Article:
Hosting can provide shelter, access to food, water and sanitation facilities, connections to work, safety and protection, and psychosocial support and advice. My research suggests it can also contribute to a sense of belonging, by maintaining or restoring someone’s identity and sense of connection to their culture, history and place of origin, and to beginning a process of integration in their place of displacement. Hosting can also present a danger—overcrowding, poor living conditions, ill-health, stress and a lack of privacy, exploitation and abuse. With so much at stake, I think it’s essential that humanitarian actors better understand how hosting works and the impact their policies can have.

Who are the hosts?

The hosting relationship is often seen in terms of securing access to resources to meet basic needs and described as a burden on hosts or exploitative of guests. It is also assumed to take place between family/kin, and between citizen-hosts and displaced-guests. To me, this misunderstands the basis of many hosting relationships and the decision-making processes and expectations involved. Thus, it misunderstands which factors may influence the experience of being hosted and the ‘terms of agreement’. It avoids engaging in the complex societal and personal relations and norms around hosting. Furthermore, it fails to recognise the huge role hosting relationships play in the lives of displaced persons and hosts, beyond the provision of shelter and basic assistance.

While in many cases displaced people are hosted by family, or draw on pre-existing relations to find a host, this is by no means universal. In Jordan, I found that hosting arrangements between non-family members is common, especially in non-Syrian and non-Iraqi refugee populations, and particularly among young men. In many cases, single people join together to share accommodation, or un-related families form a new household. Importantly, these relationships aren’t just about sharing rental costs but are a vital safety net in a context of uncertain informal employment and low levels of humanitarian assistance.

Unlike the increasingly-popular refugee hosting programmes in Europe, in many places in the global South host families are not organised by an NGO or another organisation. Rather, they are formed by the people involved, sometimes with the support of their church or mosque, a community leader, or a community group.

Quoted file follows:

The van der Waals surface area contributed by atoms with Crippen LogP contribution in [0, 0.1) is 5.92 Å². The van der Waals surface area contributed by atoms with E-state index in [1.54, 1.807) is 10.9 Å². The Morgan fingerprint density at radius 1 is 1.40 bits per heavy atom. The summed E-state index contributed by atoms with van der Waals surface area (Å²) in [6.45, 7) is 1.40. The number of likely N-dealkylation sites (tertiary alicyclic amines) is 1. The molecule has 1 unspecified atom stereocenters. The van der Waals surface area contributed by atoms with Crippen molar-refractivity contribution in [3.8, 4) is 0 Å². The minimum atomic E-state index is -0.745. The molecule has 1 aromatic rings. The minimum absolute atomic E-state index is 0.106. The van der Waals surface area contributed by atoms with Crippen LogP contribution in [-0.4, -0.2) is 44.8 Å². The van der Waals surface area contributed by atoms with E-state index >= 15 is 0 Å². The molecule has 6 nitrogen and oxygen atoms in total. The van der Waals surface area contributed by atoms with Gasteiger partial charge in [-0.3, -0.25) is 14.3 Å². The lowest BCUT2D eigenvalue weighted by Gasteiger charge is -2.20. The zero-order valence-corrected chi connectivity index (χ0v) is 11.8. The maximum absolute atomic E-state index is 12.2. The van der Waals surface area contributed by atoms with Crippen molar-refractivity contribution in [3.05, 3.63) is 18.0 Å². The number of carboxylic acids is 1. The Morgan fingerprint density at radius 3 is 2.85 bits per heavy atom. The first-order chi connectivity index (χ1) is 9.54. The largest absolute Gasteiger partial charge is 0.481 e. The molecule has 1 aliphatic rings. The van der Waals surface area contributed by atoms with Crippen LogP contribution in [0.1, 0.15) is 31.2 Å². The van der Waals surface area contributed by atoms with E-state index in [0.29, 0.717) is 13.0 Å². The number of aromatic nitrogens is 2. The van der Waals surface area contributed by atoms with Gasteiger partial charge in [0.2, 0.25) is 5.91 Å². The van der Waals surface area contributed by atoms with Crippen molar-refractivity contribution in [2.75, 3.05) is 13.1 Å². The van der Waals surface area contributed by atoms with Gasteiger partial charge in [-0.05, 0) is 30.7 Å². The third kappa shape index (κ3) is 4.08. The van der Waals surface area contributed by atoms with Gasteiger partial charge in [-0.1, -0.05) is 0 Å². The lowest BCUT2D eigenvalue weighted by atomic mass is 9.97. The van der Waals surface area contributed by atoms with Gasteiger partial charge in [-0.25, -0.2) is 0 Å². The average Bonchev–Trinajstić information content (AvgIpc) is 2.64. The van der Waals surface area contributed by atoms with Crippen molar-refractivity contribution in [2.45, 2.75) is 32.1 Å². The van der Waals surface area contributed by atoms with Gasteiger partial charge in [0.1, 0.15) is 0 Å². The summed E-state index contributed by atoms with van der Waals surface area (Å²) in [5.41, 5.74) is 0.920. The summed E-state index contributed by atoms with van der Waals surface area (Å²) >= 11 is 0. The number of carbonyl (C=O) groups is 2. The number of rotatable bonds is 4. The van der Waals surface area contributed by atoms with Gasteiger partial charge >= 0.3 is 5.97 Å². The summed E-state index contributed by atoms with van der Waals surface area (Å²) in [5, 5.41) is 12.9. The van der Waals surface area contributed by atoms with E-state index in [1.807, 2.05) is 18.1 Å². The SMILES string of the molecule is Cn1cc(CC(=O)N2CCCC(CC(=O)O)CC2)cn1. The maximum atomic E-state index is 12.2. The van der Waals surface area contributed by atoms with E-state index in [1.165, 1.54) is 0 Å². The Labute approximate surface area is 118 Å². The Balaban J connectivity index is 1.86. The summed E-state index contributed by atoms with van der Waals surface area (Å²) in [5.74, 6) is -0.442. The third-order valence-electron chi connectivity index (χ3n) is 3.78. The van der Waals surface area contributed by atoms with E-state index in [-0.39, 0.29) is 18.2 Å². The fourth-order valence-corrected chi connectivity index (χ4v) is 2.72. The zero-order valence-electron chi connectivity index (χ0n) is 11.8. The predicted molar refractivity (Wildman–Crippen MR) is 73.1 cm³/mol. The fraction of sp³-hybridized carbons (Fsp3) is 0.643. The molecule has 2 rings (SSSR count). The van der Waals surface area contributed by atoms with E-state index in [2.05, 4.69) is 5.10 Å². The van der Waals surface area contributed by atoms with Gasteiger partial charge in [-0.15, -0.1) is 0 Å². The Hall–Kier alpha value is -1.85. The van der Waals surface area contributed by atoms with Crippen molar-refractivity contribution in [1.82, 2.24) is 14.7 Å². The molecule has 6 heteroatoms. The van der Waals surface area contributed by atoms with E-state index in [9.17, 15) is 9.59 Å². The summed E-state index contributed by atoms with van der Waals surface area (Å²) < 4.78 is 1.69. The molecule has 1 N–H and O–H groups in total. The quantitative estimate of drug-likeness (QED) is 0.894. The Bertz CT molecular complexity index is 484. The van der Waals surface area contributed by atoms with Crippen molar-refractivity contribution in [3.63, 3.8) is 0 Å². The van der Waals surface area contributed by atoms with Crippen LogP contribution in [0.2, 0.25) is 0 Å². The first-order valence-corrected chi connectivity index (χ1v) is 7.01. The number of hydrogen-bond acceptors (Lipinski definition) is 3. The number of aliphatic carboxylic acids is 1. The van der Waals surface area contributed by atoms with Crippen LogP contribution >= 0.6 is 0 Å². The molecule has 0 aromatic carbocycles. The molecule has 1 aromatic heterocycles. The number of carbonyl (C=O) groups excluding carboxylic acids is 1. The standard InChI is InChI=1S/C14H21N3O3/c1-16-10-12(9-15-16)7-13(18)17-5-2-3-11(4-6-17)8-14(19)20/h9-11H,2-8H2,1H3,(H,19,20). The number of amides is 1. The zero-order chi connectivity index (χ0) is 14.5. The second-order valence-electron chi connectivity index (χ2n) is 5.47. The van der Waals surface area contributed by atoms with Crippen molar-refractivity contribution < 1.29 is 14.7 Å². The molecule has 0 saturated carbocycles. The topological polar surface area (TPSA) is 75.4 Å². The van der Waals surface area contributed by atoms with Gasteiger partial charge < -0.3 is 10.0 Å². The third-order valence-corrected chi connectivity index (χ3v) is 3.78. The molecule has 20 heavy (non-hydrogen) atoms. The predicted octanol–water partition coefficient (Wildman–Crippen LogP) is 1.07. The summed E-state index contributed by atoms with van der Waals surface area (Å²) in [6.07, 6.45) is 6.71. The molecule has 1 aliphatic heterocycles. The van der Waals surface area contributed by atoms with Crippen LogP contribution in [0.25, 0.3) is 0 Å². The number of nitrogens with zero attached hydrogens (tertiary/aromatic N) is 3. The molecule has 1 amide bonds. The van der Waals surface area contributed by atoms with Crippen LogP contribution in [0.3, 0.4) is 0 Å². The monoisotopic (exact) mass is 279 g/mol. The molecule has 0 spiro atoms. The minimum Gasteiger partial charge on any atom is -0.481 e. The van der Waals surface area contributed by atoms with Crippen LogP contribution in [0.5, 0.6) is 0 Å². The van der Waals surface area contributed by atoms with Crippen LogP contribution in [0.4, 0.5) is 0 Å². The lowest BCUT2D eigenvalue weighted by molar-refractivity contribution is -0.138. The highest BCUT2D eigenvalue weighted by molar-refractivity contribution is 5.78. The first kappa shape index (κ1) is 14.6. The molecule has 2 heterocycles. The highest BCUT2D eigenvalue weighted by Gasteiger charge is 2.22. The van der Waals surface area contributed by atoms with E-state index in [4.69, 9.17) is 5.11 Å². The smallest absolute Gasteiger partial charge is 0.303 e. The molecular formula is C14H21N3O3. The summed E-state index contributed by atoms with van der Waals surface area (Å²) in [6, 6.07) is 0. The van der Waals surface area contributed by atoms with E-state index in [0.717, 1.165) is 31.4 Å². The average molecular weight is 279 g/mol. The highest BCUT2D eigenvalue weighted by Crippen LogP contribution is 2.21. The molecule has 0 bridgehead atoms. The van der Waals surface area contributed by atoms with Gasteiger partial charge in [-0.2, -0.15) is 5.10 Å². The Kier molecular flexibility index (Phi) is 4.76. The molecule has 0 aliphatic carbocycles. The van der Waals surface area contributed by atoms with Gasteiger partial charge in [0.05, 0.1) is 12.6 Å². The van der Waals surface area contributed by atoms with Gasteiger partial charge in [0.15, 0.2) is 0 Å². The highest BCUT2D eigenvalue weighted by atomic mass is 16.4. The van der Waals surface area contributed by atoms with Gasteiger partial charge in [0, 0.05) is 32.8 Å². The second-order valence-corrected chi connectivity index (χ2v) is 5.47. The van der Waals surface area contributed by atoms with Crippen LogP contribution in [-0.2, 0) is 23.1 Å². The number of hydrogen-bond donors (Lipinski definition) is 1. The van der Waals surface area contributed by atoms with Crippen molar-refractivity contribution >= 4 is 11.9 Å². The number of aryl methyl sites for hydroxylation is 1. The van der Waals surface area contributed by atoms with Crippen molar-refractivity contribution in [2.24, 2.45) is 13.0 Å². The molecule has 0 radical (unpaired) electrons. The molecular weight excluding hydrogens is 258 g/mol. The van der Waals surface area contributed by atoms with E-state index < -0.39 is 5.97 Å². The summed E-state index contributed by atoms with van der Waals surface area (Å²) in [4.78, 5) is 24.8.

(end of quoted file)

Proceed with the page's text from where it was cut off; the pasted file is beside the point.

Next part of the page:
In all of the hosting arrangements that I encountered in Amman, refugees were not being hosted by Jordanians, but rather by other refugees, normally of the same nationality. While Syrian and Iraqi refugees were often hosted by family relations, normally those who had arrived in Jordan a few years or months earlier, Sudanese and Somali refugees rarely had these options, and usually arrived in Jordan without knowing anyone. Instead, they created hosting relations based on ideas of sharing and solidarity (for a brief discussion of the motivations to host, please visit the CENDEP blog).

What is the role of humanitarian actors?

Humanitarian actors have a great influence over hosting arrangements. Most obviously, in situations where humanitarian agencies have the capacity to distribute cash grants and offer rental support, this assistance plays a major role in influencing people’s housing decisions and their experience of hosting. For example, Waseem, a young man with a serious injury that prevented him from working was at risk of having to leave his hosting arrangement because he could not contribute to the rent costs. Recognising this, Waseem did all the cooking and cleaning at home as his contribution towards the household. Though most of the nine men he shared with were happy with this arrangement, several of them weren’t, creating tensions and arguments at home. Waseem told us that once he started receiving monthly cash assistance, the situation at home stabilised and he no longer felt under threat.